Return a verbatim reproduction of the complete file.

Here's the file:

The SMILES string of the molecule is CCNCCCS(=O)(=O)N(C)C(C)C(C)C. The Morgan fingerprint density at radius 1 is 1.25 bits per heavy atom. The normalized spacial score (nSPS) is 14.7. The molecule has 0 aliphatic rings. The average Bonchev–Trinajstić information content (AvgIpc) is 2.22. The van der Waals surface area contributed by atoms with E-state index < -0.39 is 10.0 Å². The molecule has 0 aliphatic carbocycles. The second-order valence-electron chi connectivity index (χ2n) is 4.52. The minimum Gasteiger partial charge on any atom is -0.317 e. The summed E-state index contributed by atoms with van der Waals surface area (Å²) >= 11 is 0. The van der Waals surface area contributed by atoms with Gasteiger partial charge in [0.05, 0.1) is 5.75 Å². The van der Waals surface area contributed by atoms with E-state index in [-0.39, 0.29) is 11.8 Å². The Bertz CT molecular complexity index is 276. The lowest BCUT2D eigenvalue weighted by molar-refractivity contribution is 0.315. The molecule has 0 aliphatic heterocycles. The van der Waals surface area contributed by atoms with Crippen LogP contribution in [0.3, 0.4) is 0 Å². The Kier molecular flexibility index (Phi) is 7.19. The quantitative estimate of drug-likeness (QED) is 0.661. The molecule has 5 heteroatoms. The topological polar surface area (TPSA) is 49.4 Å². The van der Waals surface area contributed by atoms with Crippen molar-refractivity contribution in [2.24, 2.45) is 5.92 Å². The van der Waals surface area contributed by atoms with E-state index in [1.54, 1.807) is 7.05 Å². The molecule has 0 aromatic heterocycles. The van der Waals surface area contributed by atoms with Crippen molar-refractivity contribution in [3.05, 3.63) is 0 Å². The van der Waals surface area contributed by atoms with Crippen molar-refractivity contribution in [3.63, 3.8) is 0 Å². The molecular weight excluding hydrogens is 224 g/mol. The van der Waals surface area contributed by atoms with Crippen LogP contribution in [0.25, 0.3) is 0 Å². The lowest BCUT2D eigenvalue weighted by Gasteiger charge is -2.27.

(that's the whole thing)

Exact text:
The SMILES string of the molecule is CCNCCCS(=O)(=O)N(C)C(C)C(C)C. The Morgan fingerprint density at radius 1 is 1.25 bits per heavy atom. The normalized spacial score (nSPS) is 14.7. The molecule has 0 aliphatic rings. The average Bonchev–Trinajstić information content (AvgIpc) is 2.22. The van der Waals surface area contributed by atoms with E-state index < -0.39 is 10.0 Å². The molecule has 0 aliphatic carbocycles. The second-order valence-electron chi connectivity index (χ2n) is 4.52. The minimum Gasteiger partial charge on any atom is -0.317 e. The summed E-state index contributed by atoms with van der Waals surface area (Å²) >= 11 is 0. The van der Waals surface area contributed by atoms with Gasteiger partial charge in [0.05, 0.1) is 5.75 Å². The van der Waals surface area contributed by atoms with E-state index in [-0.39, 0.29) is 11.8 Å². The Bertz CT molecular complexity index is 276. The lowest BCUT2D eigenvalue weighted by molar-refractivity contribution is 0.315. The molecule has 0 aliphatic heterocycles. The van der Waals surface area contributed by atoms with Crippen LogP contribution in [0.3, 0.4) is 0 Å². The Kier molecular flexibility index (Phi) is 7.19. The quantitative estimate of drug-likeness (QED) is 0.661. The molecule has 5 heteroatoms. The topological polar surface area (TPSA) is 49.4 Å². The van der Waals surface area contributed by atoms with Crippen molar-refractivity contribution in [2.24, 2.45) is 5.92 Å². The van der Waals surface area contributed by atoms with E-state index in [1.54, 1.807) is 7.05 Å². The molecule has 0 aromatic heterocycles. The van der Waals surface area contributed by atoms with Crippen molar-refractivity contribution in [3.05, 3.63) is 0 Å². The van der Waals surface area contributed by atoms with Crippen molar-refractivity contribution in [3.63, 3.8) is 0 Å². The molecular weight excluding hydrogens is 224 g/mol. The van der Waals surface area contributed by atoms with Crippen LogP contribution in [0.25, 0.3) is 0 Å². The lowest BCUT2D eigenvalue weighted by Gasteiger charge is -2.27.